Boston Scientific’s Lotus Valve System is indicated for use in transcatheter aortic valve replacement (TAVR). While it is already approved for sale in Europe, the Lotus Valve System is currently undergoing clinical testing in the U.S. However, problems with these devices have already prompted Boston Scientific to issue a series of recalls.
The Boston Scientific Lotus Valve System is used in TAVR, a minimally-invasive procedure used to replace the aortic valve. TARV, which is sometimes called transcatheter aortic valve implantation (TAVI), is considered an option for high-risk and intermediate-risk patient populations with aortic stenosis.
Unlike surgical valve replacement, TARVE does not require open heart surgery. During a Lotus Valve System procedure, a specialized stent is inserted into a small incision in the leg, then through the femoral artery into the heart. Once in position, the new valve is deployed, pushing the original valve’s leaflets out of the way. The procedure eliminates the need to open the chest or stop the heart.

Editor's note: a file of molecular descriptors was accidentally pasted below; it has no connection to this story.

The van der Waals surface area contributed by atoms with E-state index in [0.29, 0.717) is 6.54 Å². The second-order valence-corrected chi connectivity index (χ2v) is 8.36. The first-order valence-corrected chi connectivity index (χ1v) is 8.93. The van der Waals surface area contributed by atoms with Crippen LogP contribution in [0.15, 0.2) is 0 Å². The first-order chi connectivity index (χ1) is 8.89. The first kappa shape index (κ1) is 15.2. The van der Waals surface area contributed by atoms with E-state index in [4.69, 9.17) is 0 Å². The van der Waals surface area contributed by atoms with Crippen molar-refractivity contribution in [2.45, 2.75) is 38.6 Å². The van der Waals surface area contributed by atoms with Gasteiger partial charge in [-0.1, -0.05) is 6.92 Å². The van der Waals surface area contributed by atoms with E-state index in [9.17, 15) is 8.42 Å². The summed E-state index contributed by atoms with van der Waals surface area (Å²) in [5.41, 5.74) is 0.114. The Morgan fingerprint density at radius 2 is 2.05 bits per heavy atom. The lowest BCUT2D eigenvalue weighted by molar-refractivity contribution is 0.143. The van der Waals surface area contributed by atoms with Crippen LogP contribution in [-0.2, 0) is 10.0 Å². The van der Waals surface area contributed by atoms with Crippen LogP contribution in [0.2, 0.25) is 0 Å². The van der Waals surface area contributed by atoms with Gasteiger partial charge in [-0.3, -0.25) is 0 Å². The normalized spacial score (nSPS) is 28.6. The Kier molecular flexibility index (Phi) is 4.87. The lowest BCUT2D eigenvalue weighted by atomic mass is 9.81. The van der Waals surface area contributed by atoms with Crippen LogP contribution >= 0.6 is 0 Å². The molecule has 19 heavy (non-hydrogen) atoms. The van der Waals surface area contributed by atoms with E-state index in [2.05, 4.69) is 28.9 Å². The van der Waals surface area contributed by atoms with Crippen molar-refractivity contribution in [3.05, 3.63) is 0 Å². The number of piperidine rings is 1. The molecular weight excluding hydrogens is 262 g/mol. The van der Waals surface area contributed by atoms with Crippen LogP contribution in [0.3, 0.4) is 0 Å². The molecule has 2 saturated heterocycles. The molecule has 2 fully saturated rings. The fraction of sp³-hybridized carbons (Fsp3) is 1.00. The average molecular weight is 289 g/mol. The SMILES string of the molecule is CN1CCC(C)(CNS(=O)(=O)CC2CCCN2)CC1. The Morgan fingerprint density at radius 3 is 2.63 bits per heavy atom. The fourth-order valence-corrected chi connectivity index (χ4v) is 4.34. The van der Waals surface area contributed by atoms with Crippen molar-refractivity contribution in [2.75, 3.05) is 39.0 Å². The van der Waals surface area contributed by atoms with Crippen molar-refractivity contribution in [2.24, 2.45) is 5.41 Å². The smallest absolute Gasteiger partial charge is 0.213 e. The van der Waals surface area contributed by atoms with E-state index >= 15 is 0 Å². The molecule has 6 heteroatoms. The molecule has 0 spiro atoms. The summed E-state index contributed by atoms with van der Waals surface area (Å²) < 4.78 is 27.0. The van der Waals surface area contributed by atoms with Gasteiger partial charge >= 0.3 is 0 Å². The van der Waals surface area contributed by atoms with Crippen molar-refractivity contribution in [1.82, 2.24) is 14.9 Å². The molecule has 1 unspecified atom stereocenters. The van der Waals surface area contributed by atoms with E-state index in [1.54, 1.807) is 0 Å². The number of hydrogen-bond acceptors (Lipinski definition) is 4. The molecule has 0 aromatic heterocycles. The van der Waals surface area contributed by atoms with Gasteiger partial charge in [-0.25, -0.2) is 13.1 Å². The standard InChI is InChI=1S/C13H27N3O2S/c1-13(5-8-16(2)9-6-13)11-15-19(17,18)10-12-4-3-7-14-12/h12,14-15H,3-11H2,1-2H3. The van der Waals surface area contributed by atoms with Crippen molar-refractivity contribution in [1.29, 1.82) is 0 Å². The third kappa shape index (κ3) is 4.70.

Aortic stenosis affects 3-5% of patients over the age of 65. The life-threatening condition causes the walls of the aortic valve to thicken and become stiff, reducing blood flow to the heart. The market for minimally-invasive heart valves is expected to exceed $5 billion by 2021. Boston Scientific has indicated that it would seek U.S. Food & Drug Administration (FDA) approval for the Lotus Valve System by the end of 2017. The system could be available in the U.S. by mid-2018.
Over the past few years, problems with the Lotus Valve System have prompted Boston Scientific to announce several recalls:
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